There’s no question 2020 has been a shocker of a year, and with the way we’re still trending I’ve not got my hopes up for a recovery anytime soon. But I like to look for the silver linings, and the good thing I see in the crisis is the importance people are now placing on preparedness. Families who never before stockpiled food are buying in bulk, they’re planning ahead, and they’re rapidly adjusting to this “new normal” we’re currently neck-deep in.
Personally I think it’s a fantastic change that more people are embracing this way of life, because it will make a world of difference in the tough times to come. But I do want to issue a word of warning. Too many people who are new to survival will be making these simple mistakes. Mistakes that will get them killed in a real SHTF event. Read up, and make sure you’re not slipping on any of these, no matter how long you’ve been prepping for.
Don’t talk about your supplies
Much like the lottery winners who want to remain anonymous so they’re not plagued by friends and family coming for a handout, telling people about the years’ worth of food stockpiled in your basement is a big no-no. You’ve got nothing to gain by bragging about the preparations you’ve made, and when things get desperate you can bet they will remember that you’re sitting on a goldmine of food and other gear. It’s far smarter to keep your mouth shut, and far safer too. Because the people you tell may decide it’s worth relieving you of your supplies with lethal force. Why paint a target on your back?
Don’t skip the planning
I see good planning as the key to survival. You’ve got to think out all the likely scenarios, and put together contingencies so you can overcome each in turn. If there’s an earthquake, what happens. A flood, a hurricane. And so on - you get the idea. Plan out how you’d respond to each crisis in turn, and also what’s needed for your family to survive it through. Once you’ve got a well-thought-out set of plans, taking action on whatever still needs to be done gets so much easier. It’s almost like a checklist you can follow, to ensure you’ve got all your ducks in a row before a SHTF event actually happens. Don’t skip the planning.
Don’t forget guns and ammo
Having a stocked armory ensures you have the tools you need to defend your family, but you need to remember that a tool is only as effective as the person wielding it. If you’ve not got the skills to shoot accurately under high-pressure situations, your guns aren’t going to be much use against a determined attacking force. Take the time now to get out to the range, and learn to shoot effectively with a range of different firearms. Oh, and don’t forget to pack in as much high-quality ammunition as you can too. You’re not going to be able to find this when the world implodes, so stock up now – while you still can.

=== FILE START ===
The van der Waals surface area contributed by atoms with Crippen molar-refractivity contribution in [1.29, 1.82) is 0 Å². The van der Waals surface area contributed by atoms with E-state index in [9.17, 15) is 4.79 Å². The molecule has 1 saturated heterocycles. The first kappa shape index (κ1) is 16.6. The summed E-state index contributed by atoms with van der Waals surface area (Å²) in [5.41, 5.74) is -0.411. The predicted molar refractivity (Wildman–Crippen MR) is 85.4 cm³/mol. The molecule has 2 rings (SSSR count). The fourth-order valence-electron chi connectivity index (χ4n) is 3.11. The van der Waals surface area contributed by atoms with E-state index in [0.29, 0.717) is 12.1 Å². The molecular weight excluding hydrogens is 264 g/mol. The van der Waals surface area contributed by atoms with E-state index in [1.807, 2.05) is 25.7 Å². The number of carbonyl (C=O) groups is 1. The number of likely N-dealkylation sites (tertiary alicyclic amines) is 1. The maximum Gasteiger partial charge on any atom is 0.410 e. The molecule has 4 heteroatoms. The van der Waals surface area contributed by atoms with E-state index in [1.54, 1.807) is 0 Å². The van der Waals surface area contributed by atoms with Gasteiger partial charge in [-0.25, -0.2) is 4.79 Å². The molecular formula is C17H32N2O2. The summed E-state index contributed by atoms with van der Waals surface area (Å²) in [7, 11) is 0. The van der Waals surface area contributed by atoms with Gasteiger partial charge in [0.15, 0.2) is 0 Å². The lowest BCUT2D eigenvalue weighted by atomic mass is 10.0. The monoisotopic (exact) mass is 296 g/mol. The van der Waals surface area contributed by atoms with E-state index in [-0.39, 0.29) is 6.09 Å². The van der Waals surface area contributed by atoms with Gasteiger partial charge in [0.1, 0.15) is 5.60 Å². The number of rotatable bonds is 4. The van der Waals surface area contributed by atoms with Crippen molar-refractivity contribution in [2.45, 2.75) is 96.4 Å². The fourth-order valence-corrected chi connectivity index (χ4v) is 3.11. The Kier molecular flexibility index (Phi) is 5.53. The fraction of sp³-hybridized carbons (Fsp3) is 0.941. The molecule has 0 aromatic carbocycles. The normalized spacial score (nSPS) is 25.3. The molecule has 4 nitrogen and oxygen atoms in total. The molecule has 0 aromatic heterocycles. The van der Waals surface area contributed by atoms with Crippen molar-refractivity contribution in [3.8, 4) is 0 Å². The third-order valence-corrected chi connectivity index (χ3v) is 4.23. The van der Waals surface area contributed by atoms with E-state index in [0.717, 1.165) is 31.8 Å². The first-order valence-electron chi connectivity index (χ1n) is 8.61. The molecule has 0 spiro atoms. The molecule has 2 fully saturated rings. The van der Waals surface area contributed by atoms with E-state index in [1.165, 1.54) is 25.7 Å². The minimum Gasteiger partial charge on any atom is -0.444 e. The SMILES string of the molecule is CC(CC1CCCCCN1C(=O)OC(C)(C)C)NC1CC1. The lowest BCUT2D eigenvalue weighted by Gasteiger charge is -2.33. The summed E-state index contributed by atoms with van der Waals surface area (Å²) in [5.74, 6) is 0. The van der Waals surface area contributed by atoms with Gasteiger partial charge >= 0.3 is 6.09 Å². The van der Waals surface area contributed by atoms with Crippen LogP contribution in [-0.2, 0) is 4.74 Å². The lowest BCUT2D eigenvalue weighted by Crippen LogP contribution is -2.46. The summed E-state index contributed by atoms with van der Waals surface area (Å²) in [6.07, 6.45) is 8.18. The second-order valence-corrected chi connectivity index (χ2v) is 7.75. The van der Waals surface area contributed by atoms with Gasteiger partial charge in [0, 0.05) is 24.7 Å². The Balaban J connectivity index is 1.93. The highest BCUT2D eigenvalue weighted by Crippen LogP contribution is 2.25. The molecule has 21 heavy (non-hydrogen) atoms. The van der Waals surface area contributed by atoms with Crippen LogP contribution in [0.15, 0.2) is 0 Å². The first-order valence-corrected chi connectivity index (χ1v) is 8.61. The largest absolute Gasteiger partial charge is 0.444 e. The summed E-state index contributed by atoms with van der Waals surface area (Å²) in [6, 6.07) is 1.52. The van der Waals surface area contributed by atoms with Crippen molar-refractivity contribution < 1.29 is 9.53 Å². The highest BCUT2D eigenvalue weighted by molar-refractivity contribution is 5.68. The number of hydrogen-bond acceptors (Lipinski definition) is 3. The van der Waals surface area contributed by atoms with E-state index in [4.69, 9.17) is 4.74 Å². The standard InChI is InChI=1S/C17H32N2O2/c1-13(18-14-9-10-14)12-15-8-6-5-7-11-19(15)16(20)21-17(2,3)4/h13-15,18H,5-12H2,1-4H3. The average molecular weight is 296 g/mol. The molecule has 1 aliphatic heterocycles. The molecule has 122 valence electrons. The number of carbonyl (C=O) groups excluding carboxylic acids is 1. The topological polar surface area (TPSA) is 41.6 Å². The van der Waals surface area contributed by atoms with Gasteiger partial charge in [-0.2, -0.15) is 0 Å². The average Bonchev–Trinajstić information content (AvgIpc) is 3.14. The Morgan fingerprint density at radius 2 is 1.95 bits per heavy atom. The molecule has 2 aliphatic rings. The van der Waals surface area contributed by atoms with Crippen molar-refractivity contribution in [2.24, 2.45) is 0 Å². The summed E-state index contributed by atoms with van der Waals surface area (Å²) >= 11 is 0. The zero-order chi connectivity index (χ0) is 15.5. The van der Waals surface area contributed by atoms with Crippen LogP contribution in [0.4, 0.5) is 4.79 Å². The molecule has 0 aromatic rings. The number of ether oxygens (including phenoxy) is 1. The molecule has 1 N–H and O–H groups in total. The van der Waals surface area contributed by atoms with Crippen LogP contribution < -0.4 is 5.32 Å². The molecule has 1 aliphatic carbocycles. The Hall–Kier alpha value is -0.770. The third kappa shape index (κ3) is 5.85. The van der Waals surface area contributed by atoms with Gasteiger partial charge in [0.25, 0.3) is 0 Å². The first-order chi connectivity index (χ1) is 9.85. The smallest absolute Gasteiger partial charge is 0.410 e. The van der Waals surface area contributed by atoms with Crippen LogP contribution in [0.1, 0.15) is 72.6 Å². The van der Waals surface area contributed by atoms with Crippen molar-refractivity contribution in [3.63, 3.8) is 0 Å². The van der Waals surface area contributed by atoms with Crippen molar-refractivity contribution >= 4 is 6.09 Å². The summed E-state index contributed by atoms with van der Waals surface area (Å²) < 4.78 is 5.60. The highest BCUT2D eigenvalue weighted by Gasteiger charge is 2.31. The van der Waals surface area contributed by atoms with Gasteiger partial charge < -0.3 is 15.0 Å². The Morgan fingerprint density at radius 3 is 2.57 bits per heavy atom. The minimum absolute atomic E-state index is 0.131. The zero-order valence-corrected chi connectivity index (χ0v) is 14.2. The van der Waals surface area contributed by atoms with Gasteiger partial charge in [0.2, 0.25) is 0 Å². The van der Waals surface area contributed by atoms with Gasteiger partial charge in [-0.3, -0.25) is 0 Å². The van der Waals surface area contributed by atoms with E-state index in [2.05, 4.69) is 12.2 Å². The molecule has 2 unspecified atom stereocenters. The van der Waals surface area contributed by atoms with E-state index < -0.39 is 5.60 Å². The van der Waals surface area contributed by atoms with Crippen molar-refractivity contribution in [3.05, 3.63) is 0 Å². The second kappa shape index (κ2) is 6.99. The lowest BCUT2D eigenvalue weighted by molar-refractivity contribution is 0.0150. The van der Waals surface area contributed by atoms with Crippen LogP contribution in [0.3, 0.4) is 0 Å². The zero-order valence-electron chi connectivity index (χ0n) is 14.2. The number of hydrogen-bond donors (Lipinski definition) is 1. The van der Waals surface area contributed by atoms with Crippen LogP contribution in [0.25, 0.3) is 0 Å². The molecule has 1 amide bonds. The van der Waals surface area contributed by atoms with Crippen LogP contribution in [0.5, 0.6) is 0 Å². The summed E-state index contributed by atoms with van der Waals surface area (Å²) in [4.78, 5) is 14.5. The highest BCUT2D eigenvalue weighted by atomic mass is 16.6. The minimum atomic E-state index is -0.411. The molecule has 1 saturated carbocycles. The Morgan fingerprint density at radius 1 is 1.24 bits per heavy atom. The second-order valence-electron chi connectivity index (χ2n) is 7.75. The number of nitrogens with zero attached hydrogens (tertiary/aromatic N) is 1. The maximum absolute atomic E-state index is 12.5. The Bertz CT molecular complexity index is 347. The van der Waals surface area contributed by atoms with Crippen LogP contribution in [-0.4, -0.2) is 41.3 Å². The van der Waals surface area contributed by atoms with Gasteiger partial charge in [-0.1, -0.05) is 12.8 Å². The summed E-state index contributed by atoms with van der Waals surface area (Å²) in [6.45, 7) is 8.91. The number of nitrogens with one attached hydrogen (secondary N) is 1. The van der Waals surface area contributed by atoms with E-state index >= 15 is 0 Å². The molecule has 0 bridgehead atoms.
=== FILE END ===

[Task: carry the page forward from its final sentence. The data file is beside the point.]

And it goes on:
Don’t rely on electronics
We’ve taken steps to store significant amounts of digital information, protecting it from both an EMP while being able to generate enough power to get our lights back on when the grid goes down, but you shouldn’t rely on electronics alone. Without power or an internet connection, your smartphone or your laptop is quite useless. What you need to do is start building a library of information that you can use to boost your chances of survival. Find reference books on key topics, like homesteading, bush survival, car and home maintenance and other key topics, so you can still “look it up” when YouTube no longer exists.
Don’t rush to bug out
I hear this a lot, and while it’s a romantic notion on paper, actually bugging out with your kit on your back will be far harder than you ever imagined possible. Living off the land is incredibly tough, you’re more likely to starve and die of exposure than to make it like this unprepared. But that being said, planning where you will go if you’re forced to evacuate your house is a smart idea, especially if you take the time now to outfit the location with the supplies and gear you need to ride out a crisis. We’ve got a remote cabin for this exact purpose, and in the basement, there is enough to keep us going for a year, without ever needing to hunt.
Don’t do it all alone
Planning to survive is usually something we do in the confines of our own home, putting the needs of our immediate family members as a key priority. But when the SHTF you’re not going to be able to do it alone. With a group you’ve got the ability to get more done, to run round-the-clock security, and you can benefit from a pooling of resources (so long as everyone is contributing a similar amount). Take the time now to think about who should be brought into your survival plans, and start gently raising the topic. You’ll need to approach this conversation tactfully, as you start pulling people together to form your survival group.
If there was ever a year that highlights the need to get your family prepared for a crisis, it’s 2020. I won’t list out everything we’ve had to endure this year, but you know as well as I do that what we’ve got left could all come tumbling down at any moment. If you want to survive, you need to ensure you’re not making these mistakes – they could get you killed when the SHTF, and here’s the scary part. The real crisis could be much closer than you think. Are you prepared for everything to go to hell?